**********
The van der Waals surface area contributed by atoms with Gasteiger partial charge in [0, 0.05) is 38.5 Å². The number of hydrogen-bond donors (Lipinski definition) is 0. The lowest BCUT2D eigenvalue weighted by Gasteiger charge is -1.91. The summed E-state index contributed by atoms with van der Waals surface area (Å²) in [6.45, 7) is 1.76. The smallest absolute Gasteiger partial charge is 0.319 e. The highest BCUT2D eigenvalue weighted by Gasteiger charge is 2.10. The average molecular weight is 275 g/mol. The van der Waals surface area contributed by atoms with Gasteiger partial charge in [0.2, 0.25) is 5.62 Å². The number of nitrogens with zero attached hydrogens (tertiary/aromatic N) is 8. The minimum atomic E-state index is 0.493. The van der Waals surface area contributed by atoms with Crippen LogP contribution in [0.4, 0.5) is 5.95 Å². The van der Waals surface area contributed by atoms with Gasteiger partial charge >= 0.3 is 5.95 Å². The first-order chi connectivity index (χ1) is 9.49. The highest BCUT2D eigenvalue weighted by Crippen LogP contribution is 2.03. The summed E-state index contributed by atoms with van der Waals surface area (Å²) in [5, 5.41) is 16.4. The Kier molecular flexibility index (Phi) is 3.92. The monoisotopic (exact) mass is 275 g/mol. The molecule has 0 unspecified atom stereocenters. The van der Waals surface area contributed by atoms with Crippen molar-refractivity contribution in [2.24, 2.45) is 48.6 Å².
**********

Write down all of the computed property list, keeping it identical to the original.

The van der Waals surface area contributed by atoms with Gasteiger partial charge in [0, 0.05) is 38.5 Å². The number of hydrogen-bond donors (Lipinski definition) is 0. The lowest BCUT2D eigenvalue weighted by Gasteiger charge is -1.91. The summed E-state index contributed by atoms with van der Waals surface area (Å²) in [6.45, 7) is 1.76. The smallest absolute Gasteiger partial charge is 0.319 e. The highest BCUT2D eigenvalue weighted by Gasteiger charge is 2.10. The average molecular weight is 275 g/mol. The van der Waals surface area contributed by atoms with Gasteiger partial charge in [0.2, 0.25) is 5.62 Å². The number of nitrogens with zero attached hydrogens (tertiary/aromatic N) is 8. The minimum atomic E-state index is 0.493. The van der Waals surface area contributed by atoms with Crippen LogP contribution in [0.4, 0.5) is 5.95 Å². The van der Waals surface area contributed by atoms with Gasteiger partial charge >= 0.3 is 5.95 Å². The first-order chi connectivity index (χ1) is 9.49. The highest BCUT2D eigenvalue weighted by Crippen LogP contribution is 2.03. The summed E-state index contributed by atoms with van der Waals surface area (Å²) in [5, 5.41) is 16.4. The Kier molecular flexibility index (Phi) is 3.92. The monoisotopic (exact) mass is 275 g/mol. The molecule has 0 unspecified atom stereocenters. The van der Waals surface area contributed by atoms with Crippen molar-refractivity contribution in [2.24, 2.45) is 48.6 Å².